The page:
My Hobby

I enjoy 3D modeling (as a hobby) and maybe in years to come as a late life career or just something more. Being able to create images using a computer that look like something believable is rewarding. At some point I will move on to more abstract renderings with the technology but for now I am just enjoying the process of learning and creating.

The renders below are a few "real" object renders that I have created using Cheetah3D. This is a Mac-only program that is fairly intuitive and easy to learn. It lacks a few bells and whistles of some of the major 3D rendering packages but for the price, the features and supportive user community are great.

Audio Compressor

Here is an object render of an audio compressor of some kind. This one is from a tutorial by designer and Cheetah3D user NoVolume that you can find here if you are interested in learning some of the same techniques. Just a caveat about that tutorial though is that Dave skips over some basics of Cheetah3D in favor of moving quickly. You should check out his other tutorials first to learn some of the basic techniques.

Audio Compressor Render

Modeling, texturing, lighting and rendering done with Cheetah3D

Note: You will not achieve a match to my image if you follow Dave's tutorial. I have added a few changes of my own to get this render to look the way I wanted.


This is a stick of lip-balm that I rendered after a friend and I started doing random renders. I modeled and rendered this all in Cheetah3D. I made the label in a bitmap image program and then loaded it into the image diffuse property of a texture in Cheetah. Depth of Field rendering can be very... very slow. You should get your renders to look the way you want without DOF first and then apply it during the final render or handle this using a bitmap image program (Photoshop, Pixelmator, etc...) by applying a blur / DOF filter effect.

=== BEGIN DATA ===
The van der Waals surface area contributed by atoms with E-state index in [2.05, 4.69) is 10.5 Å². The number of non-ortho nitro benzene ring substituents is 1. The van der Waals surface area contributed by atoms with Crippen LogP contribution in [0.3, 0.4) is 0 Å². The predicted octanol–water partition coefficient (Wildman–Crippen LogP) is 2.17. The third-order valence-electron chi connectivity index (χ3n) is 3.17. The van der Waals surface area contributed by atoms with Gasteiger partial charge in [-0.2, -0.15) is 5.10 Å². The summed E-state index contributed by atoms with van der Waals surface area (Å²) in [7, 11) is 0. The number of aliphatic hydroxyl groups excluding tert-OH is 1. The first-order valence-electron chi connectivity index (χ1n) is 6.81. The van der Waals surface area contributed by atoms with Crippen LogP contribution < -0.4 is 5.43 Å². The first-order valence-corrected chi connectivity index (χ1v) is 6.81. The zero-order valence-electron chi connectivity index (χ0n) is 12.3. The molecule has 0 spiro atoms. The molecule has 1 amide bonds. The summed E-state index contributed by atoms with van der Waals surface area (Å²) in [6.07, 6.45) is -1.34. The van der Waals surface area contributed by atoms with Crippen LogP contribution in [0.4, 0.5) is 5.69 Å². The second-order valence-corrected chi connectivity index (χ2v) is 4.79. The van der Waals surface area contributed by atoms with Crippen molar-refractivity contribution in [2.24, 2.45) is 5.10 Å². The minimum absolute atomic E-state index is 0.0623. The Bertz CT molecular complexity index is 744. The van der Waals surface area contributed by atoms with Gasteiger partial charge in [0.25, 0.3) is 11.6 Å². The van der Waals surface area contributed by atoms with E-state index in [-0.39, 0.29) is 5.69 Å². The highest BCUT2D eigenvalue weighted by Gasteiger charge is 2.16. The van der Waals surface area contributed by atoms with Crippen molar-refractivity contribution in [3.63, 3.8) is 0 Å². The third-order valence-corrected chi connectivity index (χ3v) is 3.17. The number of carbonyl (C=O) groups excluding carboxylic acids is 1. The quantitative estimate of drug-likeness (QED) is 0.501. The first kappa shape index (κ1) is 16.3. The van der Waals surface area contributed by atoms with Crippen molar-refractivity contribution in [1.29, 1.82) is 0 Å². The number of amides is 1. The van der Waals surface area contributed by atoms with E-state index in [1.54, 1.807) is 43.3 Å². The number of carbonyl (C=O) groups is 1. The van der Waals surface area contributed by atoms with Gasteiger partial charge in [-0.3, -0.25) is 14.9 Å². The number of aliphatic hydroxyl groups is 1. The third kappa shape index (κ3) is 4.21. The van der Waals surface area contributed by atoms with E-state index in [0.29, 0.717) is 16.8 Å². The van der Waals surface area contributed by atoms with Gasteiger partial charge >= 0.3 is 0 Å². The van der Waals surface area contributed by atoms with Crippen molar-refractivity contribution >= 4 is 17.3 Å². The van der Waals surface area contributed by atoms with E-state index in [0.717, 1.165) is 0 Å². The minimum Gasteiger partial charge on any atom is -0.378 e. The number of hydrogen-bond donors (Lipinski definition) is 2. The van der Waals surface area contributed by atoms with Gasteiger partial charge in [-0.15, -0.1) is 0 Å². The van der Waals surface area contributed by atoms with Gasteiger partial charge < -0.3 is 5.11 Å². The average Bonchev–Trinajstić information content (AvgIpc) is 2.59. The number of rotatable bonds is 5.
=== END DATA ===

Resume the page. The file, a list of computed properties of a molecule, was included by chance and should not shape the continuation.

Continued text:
Chapstick Render

Modeling, texturing, lighting and rendering done with Cheetah3D

Note: You can get the DOF render effect in Cheetah to go a little faster (usually for test renders) if you turn down the samples and drastically reduce the size of the image being output. (almost to a thumbnail size for preview) To do this:

  1. Click on your camera object in Cheetah3D
  2. Locate the "Render" section on the properties panel
  3. Change "Min. Samples" and "Max. Samples" to "1 x 1"
  4. Locate the "Output" section on the properties panel
  5. Change the "Resolution width" and "Resolution height" to something relatively small

If you follow the steps above, just scale the output size proportional to the ratio of the width and height your own image. For example if your ratio is 2:1 then use something like 100x50. However you decide to do it, I would not recommend applying DOF to the full-sized image until the very end of your process.


This was the result of another tutorial from NoVolume. There are some gaps in my design compared to the real thing but this was a fun project for me. I definitely learned a thing or two about concept art for electronics.

iPhone Render

Modeling, texturing, lighting and rendering done with Cheetah3D

In another recent post I have posted a few other images of objects that I have rendered using Cheetah3D. Two of those were also from Dave's tutorials. Feel free to have a look there and let me know if you have any questions or comments. Another great resource for getting questions answered about Cheetah3D is the community forum at There are a lot of helpful people who post on there and you are likely to get a response to your question very quickly.